June 25, 2024

The New York City Council has officially given the green light to a Willets Point redevelopment project, paving the way for the construction of the city’s inaugural professional soccer stadium, among other amenities. The approved plan encompasses nearly three acres of public space, a hotel, retail outlets, and more.

Having already received approval from the City Planning Commission, the redevelopment initiative includes a privately funded $780 million stadium capable of accommodating 25,000 spectators, all powered by electricity, and designated to host games for Major League Soccer’s New York City Football Club. Situated adjacent to Citi Field in Queens, the soccer arena will share its vicinity with the Billie Jean King National Tennis Center, renowned for hosting the U.S. Open.

Citi Field | Queens, NY 11368

Alongside the stadium, the comprehensive redevelopment project, which has been in development for several years, will introduce 2,500 units of affordable housing, an elementary school, 80,000 square feet of retail space, a hotel, a park, and more, as part of a revitalization effort spanning 23 acres to rejuvenate Willets Point, historically home to a collection of automotive repair shops. Council members have highlighted the plan’s potential to generate 15,000 employment opportunities.

Mayor Eric Adams, flanked by union representatives during a celebratory gathering at City Hall following the council’s vote, hailed the approval as a significant achievement for New York City, emphasizing the long-standing blight that Willets Point has represented. In a social media post, Adams expressed enthusiasm for the project, characterizing it as a landmark moment for the community, promising homes, employment, and enhanced prospects.

Earlier this year, Queens Borough President Donovan Richards Jr. voiced his recommendation to endorse Phase II of the Willets Point redevelopment plan, inclusive of the proposed stadium, albeit subject to certain conditions.

The upcoming FIFA World Cup in 2026, set to be hosted across various locations in the U.S. with the final match slated for MetLife Stadium, won’t feature the new soccer stadium in New York City.

Currently, the New York City Football Club, a prominent Major League Soccer team that clinched the championship in 2021, plays its home matches at Yankee Stadium in The Bronx. The ownership consortium, which includes the Yankees and Sheikh Mansour bin Zayed Al Nahyan of the Manchester City Football Club, will finance the construction of the new stadium.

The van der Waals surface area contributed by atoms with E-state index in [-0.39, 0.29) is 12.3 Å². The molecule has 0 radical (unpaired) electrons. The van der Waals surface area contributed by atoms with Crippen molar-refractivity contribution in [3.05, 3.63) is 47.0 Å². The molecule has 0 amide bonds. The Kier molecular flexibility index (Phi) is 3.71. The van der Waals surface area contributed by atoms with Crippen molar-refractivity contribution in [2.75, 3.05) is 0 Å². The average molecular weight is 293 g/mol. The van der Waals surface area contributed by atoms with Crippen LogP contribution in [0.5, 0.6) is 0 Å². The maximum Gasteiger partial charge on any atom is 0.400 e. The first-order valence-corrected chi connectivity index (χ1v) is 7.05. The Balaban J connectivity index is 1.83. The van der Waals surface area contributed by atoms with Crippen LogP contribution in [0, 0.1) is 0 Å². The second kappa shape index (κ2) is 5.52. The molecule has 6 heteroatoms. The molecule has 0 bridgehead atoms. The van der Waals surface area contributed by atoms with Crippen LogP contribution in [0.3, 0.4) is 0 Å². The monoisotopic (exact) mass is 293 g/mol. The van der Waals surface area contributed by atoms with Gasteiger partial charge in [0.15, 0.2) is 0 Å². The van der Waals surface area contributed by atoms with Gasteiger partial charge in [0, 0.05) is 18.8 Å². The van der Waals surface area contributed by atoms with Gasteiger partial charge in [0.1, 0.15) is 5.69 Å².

However, a report from the city’s Independent Budget Office indicates that taxpayers could potentially incur expenses totaling $516 million over the 49-year lease period for the stadium. This estimation is based on the foregone property tax revenue that the city would have collected if it had sold the land to the developers instead of leasing it.

The development venture involves Related Companies and Sterling Equities, with the latter being partially controlled by the Wilpon family, former owners of the Mets baseball team.

Queens Borough President Donovan Richards Jr. has emphasized the significance of revitalizing this area of Queens, historically known as the “Valley of Ashes” due to its industrial nature, into a valuable community asset.

“Over the years, numerous plans have been proposed for Willets Point, but only one has been approved,” wrote Richards. “I am pleased to witness the transformation of the former industrial landscape into improved residential areas, educational opportunities, and public spaces. However, I remain committed to ensuring tangible and substantial benefits for the neighboring communities of Corona, Flushing, and East Elmhurst.”

Not mentioned during Thursday’s rally was the potential inclusion of a casino, which is part of a separate proposal submitted by Mets owner Steve Cohen. Cohen is competing for one of the three casino licenses to be granted in the downstate area.

Phase II of the Willets Point redevelopment plan encompasses 1,400 units of affordable housing, a 25,000-seat soccer stadium, a 250-room hotel, 80,000 square feet of commercial retail space, nearly 3 acres of public open space, and more.

Borough President Donovan Richards Jr.’s recommendations include several specific conditions. These conditions entail ensuring that housing affordability levels in Phase II are comparable to Phase I, with a commitment to having over half of the 1,400 units available at or below 80 percent of the Area Median Income (AMI). Additionally, a comprehensive list of community benefits pledged by the applicant team throughout the ULURP (Uniform Land Use Review Procedure) process is required.

It remains unclear as of Thursday whether any of Richards’ conditions have been met.

Among the recommendations are provisions for local hiring, with minority- and women-owned businesses and local residents making up at least 30 percent of contracts and hires. The applicant team is expected to provide quarterly reports to the borough president, local councilmembers, and community boards. Additionally, collaboration with borough officials is suggested to establish a suitable set-aside for local street vendors and concessionaires within and around the soccer stadium.

Community partnerships are also emphasized, including discounted NYCFC match tickets for local residents. Infrastructure improvements in the area, such as enhancements to Flushing Meadows Corona Park, are proposed, with the applicant team urged to collaborate with the NYC Department of Parks and Recreation to identify areas requiring capital upgrades.

Richards further recommends avoiding scheduling NYCFC games on days when the New York Mets have home games at Citi Field or when the Billie Jean King National Tennis Center is in use to mitigate traffic congestion.

NYC Council OKs NYCFC Queens soccer stadium, Willets Point neighborhood  transformation

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